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Is That Really Condensation?

Condensation Occurs On Non-porous Materials. Moisture Accumulation Occurs In Porous Materials.

Look at that photo above.  Is condensation really responsible for all that moisture you see?  We use the term “condensation” a lot when talking about water vapor interacting with materials.  But when it comes to porous materials like wood, concrete, and drywall, that’s not really what’s happening.  Ready to explore this rabbit hole?

Condensation occurs with nonporous materials

There is some condensation in that photo above.  It’s the water dripping off that PVC pipe.  Condensation is what happens when a nonporous material drops below the dew point temperature of the air it’s in contact with.

Condensation on a glass shower door
Condensation on a glass shower door

On what kind of materials does condensation occur?  Here are a few:

  • glass shower door
  • mirror (also glass)
  • metal window frame
  • plastic pipes
  • foil jacket on ducts
  • porous materials with nonporous coatings like wood with varnish

In cases of true condensation, the water vapor interacts only with the outer layer of the material.  And the interaction depends on the temperature of that material.  When the material is above the dew point temperature, the surface is dry.  When the material drops below the dew point, water vapor molecules stop just bouncing off and start sticking.

Adsorption occurs in porous materials

In the lead photo above, the wood is saturated with water.  It started getting wet even before the temperature of the wood dropped below the dew point temperature.  Why?  Because the water vapor in the air is not just outside the material.  It’s also inside the material, floating through the pores and sticking to the pore walls.  The relevant psychrometric quantity in this case is relative humidity, not dew point temperature.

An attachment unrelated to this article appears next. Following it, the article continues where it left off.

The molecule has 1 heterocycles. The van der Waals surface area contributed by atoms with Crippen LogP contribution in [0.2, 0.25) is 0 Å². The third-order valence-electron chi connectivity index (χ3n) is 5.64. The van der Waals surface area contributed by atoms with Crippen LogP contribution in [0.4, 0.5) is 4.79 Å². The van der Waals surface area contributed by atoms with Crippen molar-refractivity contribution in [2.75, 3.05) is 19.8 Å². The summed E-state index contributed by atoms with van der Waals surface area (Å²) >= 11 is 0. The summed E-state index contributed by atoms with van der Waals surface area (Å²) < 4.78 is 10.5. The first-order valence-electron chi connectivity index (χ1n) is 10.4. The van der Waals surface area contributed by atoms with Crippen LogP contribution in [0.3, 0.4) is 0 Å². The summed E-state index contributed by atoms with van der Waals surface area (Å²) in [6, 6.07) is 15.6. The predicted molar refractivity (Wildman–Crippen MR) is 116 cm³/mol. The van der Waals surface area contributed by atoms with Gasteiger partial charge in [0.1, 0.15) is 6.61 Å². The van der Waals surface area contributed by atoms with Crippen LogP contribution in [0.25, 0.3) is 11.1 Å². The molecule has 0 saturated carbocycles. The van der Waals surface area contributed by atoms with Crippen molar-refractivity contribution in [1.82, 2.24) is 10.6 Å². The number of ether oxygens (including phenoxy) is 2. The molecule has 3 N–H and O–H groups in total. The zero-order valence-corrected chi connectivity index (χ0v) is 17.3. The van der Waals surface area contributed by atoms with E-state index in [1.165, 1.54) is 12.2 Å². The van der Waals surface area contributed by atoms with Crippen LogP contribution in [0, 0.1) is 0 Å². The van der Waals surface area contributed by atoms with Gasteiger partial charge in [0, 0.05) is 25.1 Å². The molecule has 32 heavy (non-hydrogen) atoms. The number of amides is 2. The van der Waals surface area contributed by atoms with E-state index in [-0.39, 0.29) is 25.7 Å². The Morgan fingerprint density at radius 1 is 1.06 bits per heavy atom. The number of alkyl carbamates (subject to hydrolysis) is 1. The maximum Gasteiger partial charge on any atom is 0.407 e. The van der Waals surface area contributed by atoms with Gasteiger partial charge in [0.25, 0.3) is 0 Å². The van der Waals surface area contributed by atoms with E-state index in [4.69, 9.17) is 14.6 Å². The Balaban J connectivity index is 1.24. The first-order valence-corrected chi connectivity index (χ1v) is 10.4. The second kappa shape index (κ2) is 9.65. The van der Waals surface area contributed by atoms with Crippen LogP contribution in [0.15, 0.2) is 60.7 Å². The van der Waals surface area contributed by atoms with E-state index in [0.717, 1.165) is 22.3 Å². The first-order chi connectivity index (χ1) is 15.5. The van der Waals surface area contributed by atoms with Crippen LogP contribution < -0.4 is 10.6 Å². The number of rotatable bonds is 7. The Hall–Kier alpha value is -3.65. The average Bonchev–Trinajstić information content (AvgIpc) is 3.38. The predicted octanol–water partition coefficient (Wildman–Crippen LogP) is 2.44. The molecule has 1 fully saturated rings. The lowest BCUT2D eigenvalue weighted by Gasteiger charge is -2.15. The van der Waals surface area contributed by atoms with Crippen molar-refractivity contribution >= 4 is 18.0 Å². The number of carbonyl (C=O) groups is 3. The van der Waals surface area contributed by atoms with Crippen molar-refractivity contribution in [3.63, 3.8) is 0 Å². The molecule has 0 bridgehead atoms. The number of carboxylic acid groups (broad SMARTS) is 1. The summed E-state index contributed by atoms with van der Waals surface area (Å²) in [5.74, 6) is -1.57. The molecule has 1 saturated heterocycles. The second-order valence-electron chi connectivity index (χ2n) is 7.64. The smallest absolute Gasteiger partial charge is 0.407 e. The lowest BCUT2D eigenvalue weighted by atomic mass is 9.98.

Sorption isotherms for three porous materials [Courtesy of Prof. Chris Timusk]
Sorption isotherms for three porous materials [Courtesy of Prof. Chris Timusk]
The type of graph above is called a sorption isotherm, which means sorption (adsorption or absorption) at a constant temperature.  This one shows the sorption isotherms for three different porous materials.  As you can see, the materials adsorb water molecules as soon as the relative humidity starts increasing from zero and heading to 100 percent.

After a bit, each curve flattens out as the pore surfaces get their initial coverage with water molecules.  And then the moisture content of each porous material begins to rise steeply when the relative humidity gets high.  That’s when the pores start becoming full of water.

Adsorption vs. absorption

When I wrote the word “adsorption,” that wasn’t a typo.  Adsorption (the subject of my doctoral dissertation) is when molecules stick to the surface.  In the case of water vapor and porous materials, the water molecules stick to the pore walls, one layer at a time.  Those layers have a special name, too:  monolayers.

Eventually, though, the pores fill up.  Then you have liquid water and the material is now absorbing water.

In my freshman chemistry class, I learned a great way to distinguish between adsorption and absorption.  There was a cartoon in my textbook that illustrated this concept with a pie.  When someone throws a pie in your face, you’ve adsorbed it.  When you eat a pie, you’ve absorbed it.

Understanding sorption isotherms

Now, back to the sorption isotherms.  That steep rise at high relative humidity doesn’t depend on the dew point temperature.  Instead, it depends on how big the pores are, the shape and distribution of the pores, and the relative humidity.  This rabbit hole is a deep one, but if you want to understand things like buckling floors, wet sheathing, and mold, you may want to jump in.

A lab instrument that measures sorption isotherms
A lab instrument that measures sorption isotherms

As you can see in the sorption isotherm graph above, each material has its own shape when you plot this graph.  The way building scientists create sorption isotherm graphs is with carefully controlled experiments with equipment like you see above.

They put a sample in the chamber.  It sits on a scale that measures the mass.  They gradually increase the relative humidity inside the chamber while maintaining a constant temperature (iso = same, therm = temperature).  The mass increases as the relative humidity increases.  Then they plot the data.

Temperature variation

Now let’s talk about temperature.  Each sorption isotherm is measured at a constant temperature.  But what happens when we measure sorption isotherms for the same material at different temperatures?  It’s what we expect would happen, right?  As we lower the temperature, the material absorbs more water.